In the Gallery February 4th – March 26th, 2022
Contemporary Native Voices: Prints From Crow’s Shadow Institute of the Arts
February 4th-March 26th
Opening Reception on First Friday, February 4th from 5-7pm
Columbia Center for the Arts is excited to present
Contemporary Native Voices: Prints From Crow’s Shadow
Institute of the Arts
In collaboration with the Crow’s Shadow Institute of the Arts and The Dalles Art Center
“Contemporary Native Voices showcases prints created at Crow’s Shadow Institute of the Arts by local and regional Native artists. Prints will be shown at both Columbia Center for the Arts and The Dalles Art Center. Crow’s Shadow Institute of the Arts is located on the Confederated Tribes of the Umatilla Indian Reservation in the foothills of Oregon’s Blue Mountains. Crow’s Shadow is a nonprofit 501 (c)(3) organization formed in 1992 by local artists James Lavadour (Chinook and Walla Walla) and Phillip Cash Cash (Cayuse and Nez Perce). Their mission is to provide a creative conduit for educational, social, and economic opportunities for Native Americans through artistic development. Over the last 24 years Crow’s Shadow has evolved into a world-class studio focused on contemporary fine art printmaking.
This exhibit seeks to acknowledge, honor, and celebrate the original inhabitants of this land and create space for diverse regional contemporary Native voices.”
In the Entryway Gallery:
Artist Don Bailey Exhibits his solo show “Whil-xolik” (“story telling”/“tell me a story”) – pronounced “Will-Zo-Lik” – for the month of February. March EWG artist TBD.
CCA Exhibiting Artists include: Edgar Heap of Birds, Frank LaPena, George Flett, James Luna, James Lavadour, Rick Bartow, Jim Denomie, Joe Cantrell, Joe Feddersen, Jeremy Red Star Wolf, John Feodorov, Larry McNeil, Lillian Pitt, Natalie Ball, Ric Gendron, Vanessa Enos, Wendy Red Star, and Whitney Minthorn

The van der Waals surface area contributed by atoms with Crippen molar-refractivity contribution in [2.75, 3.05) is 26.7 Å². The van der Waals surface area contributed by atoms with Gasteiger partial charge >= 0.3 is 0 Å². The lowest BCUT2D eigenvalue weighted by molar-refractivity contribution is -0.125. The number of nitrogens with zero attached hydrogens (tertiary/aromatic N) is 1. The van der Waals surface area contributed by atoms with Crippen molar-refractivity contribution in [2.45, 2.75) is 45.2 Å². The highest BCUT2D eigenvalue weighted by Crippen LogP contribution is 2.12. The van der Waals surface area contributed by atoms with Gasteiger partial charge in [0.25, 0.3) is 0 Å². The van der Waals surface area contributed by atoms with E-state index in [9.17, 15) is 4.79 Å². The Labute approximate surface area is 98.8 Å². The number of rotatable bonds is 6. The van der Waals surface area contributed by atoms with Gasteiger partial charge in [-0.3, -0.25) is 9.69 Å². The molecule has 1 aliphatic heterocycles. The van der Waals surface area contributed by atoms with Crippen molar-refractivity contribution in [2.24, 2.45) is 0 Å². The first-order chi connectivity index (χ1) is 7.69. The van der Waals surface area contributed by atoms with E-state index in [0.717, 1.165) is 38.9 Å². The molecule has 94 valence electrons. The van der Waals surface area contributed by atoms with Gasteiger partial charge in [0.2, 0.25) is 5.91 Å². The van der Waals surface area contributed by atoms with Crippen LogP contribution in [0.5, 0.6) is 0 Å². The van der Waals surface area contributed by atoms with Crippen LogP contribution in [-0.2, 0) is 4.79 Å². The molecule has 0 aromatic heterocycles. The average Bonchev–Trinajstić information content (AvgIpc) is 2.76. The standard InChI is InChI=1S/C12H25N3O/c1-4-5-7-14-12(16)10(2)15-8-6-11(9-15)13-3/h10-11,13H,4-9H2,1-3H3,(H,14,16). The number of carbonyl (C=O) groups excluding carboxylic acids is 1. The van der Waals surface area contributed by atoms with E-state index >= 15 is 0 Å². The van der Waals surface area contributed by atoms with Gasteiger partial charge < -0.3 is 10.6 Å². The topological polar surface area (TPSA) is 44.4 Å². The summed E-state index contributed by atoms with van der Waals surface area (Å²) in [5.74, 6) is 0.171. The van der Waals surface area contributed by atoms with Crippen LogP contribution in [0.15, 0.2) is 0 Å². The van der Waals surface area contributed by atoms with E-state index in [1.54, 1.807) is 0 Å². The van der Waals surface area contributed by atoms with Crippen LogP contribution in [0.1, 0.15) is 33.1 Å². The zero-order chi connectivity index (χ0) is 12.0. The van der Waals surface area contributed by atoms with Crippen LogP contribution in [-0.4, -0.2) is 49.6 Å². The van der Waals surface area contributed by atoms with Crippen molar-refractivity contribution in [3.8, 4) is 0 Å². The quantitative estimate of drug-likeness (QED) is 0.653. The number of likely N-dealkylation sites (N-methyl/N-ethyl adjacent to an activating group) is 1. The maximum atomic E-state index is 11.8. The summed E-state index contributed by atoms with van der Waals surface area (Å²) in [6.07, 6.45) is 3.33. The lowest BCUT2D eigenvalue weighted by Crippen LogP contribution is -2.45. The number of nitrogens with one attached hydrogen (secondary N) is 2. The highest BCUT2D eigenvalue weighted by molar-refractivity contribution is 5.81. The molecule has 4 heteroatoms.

The Dalles Art Center Exhibiting Artists include: Corwin Clairmont, Demian Diné Yazhi´, James Lavadour, Jeffrey Gibson, Ka’ila Farrell-Smith, Kay Walking Stick, Marie Watt, Marwin Begaye, Ramon Murillo, Raven Chacon, Rick Bartow, Sara Siestreem, Susan Sheoships, Truman Lowe, Yatika Starr Fields
Featured in the Entryway Gallery
(February 4 – March 26)
Whil-xolik (Tell Me a Story) – – pronounced “Will-Zo-Lik”
In my native Hoopa language, kiwhliw means “he who paints.” First and foremost, I am a painter. I create complex, richly colorful compositions. I am also Native American, born and raised on the Hoopa Valley Reservation in Northern California.
My work often begins with imagery from archival photographs. I recontextualize the often static, sometimes staged images with layers of color, traditional native design, references to other artists’ work, and landscapes real and imagined. Then, in the spirit of whil-xolik (story-telling), I create new stories to shake up (mis)understandings of (indian) art and history.
I have been featured on the Oregon Public Broadcasting (OPB) television show Art Beat and in Oregon ArtsWatch. My work is in the collection of the Hallie Ford Museum (Salem, Oregon), the State Library of Oregon (Salem, Oregon), City Hall (Portland, Oregon), the collection of the Chemawa Indian School (Salem, Oregon), Riverfront Park (Salem, Oregon), R B Ravens Gallery (Ranchos de Taos, NM), and private collections. I am a member of Blackfish Gallery, an artist owned and operated gallery in Portland’s Pearl District, and work out of my studio in Portland, Oregon.
Follow more of Don’s works here: hupapaint.com
Follow Don on Instagram @hupapaint
Edgar Heap of Birds
Edgar Heap of Birds is of Tsistsistas (Cheyenne) background and is best known for his public mixed-media installations. Over the last three decades, he has utilized nontraditional media, such as billboards and traffic signage, to deliver powerful political commentary.
The artworks of Hock E Aye VI Edgar Heap of Birds include multi-disciplinary forms of public art messages, large-scale drawings, Neuf Series acrylic paintings, prints, works in glass, and monumental porcelain enamel on steel outdoor sculpture.